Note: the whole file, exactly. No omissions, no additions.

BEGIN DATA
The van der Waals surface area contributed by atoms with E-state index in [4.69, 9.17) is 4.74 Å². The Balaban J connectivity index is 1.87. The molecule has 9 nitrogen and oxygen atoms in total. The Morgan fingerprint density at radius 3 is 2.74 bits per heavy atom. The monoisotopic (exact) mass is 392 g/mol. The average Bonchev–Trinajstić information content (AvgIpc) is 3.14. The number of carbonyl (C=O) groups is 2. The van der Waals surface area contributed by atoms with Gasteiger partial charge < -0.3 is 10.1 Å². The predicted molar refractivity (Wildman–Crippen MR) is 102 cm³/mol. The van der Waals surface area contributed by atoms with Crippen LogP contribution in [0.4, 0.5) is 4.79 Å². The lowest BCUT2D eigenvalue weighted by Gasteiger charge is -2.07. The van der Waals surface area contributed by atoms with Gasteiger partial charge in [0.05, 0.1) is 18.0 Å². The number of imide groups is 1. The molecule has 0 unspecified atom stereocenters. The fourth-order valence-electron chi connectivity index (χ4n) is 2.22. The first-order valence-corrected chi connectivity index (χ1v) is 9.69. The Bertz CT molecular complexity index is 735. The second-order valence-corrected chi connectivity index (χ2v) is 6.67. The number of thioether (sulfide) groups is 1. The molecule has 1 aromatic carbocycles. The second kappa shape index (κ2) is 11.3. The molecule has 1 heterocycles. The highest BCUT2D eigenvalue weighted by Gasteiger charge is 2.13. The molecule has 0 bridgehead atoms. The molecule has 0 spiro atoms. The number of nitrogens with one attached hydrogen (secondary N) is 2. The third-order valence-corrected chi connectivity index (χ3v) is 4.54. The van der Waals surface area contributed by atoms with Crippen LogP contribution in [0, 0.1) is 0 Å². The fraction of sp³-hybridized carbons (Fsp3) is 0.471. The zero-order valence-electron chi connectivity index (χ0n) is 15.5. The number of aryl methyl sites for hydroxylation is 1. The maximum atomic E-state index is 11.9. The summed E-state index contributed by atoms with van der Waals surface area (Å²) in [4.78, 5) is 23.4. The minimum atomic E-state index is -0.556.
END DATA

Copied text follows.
The van der Waals surface area contributed by atoms with E-state index in [4.69, 9.17) is 4.74 Å². The Balaban J connectivity index is 1.87. The molecule has 9 nitrogen and oxygen atoms in total. The Morgan fingerprint density at radius 3 is 2.74 bits per heavy atom. The monoisotopic (exact) mass is 392 g/mol. The average Bonchev–Trinajstić information content (AvgIpc) is 3.14. The number of carbonyl (C=O) groups is 2. The van der Waals surface area contributed by atoms with Gasteiger partial charge < -0.3 is 10.1 Å². The predicted molar refractivity (Wildman–Crippen MR) is 102 cm³/mol. The van der Waals surface area contributed by atoms with Crippen LogP contribution in [0.4, 0.5) is 4.79 Å². The lowest BCUT2D eigenvalue weighted by Gasteiger charge is -2.07. The van der Waals surface area contributed by atoms with Gasteiger partial charge in [0.05, 0.1) is 18.0 Å². The number of imide groups is 1. The molecule has 0 unspecified atom stereocenters. The fourth-order valence-electron chi connectivity index (χ4n) is 2.22. The first-order valence-corrected chi connectivity index (χ1v) is 9.69. The Bertz CT molecular complexity index is 735. The second-order valence-corrected chi connectivity index (χ2v) is 6.67. The number of thioether (sulfide) groups is 1. The molecule has 1 aromatic carbocycles. The second kappa shape index (κ2) is 11.3. The molecule has 1 heterocycles. The highest BCUT2D eigenvalue weighted by Gasteiger charge is 2.13. The molecule has 0 bridgehead atoms. The molecule has 0 spiro atoms. The number of nitrogens with one attached hydrogen (secondary N) is 2. The third-order valence-corrected chi connectivity index (χ3v) is 4.54. The van der Waals surface area contributed by atoms with Crippen LogP contribution in [0, 0.1) is 0 Å². The fraction of sp³-hybridized carbons (Fsp3) is 0.471. The zero-order valence-electron chi connectivity index (χ0n) is 15.5. The number of aryl methyl sites for hydroxylation is 1. The maximum atomic E-state index is 11.9. The summed E-state index contributed by atoms with van der Waals surface area (Å²) in [4.78, 5) is 23.4. The minimum atomic E-state index is -0.556.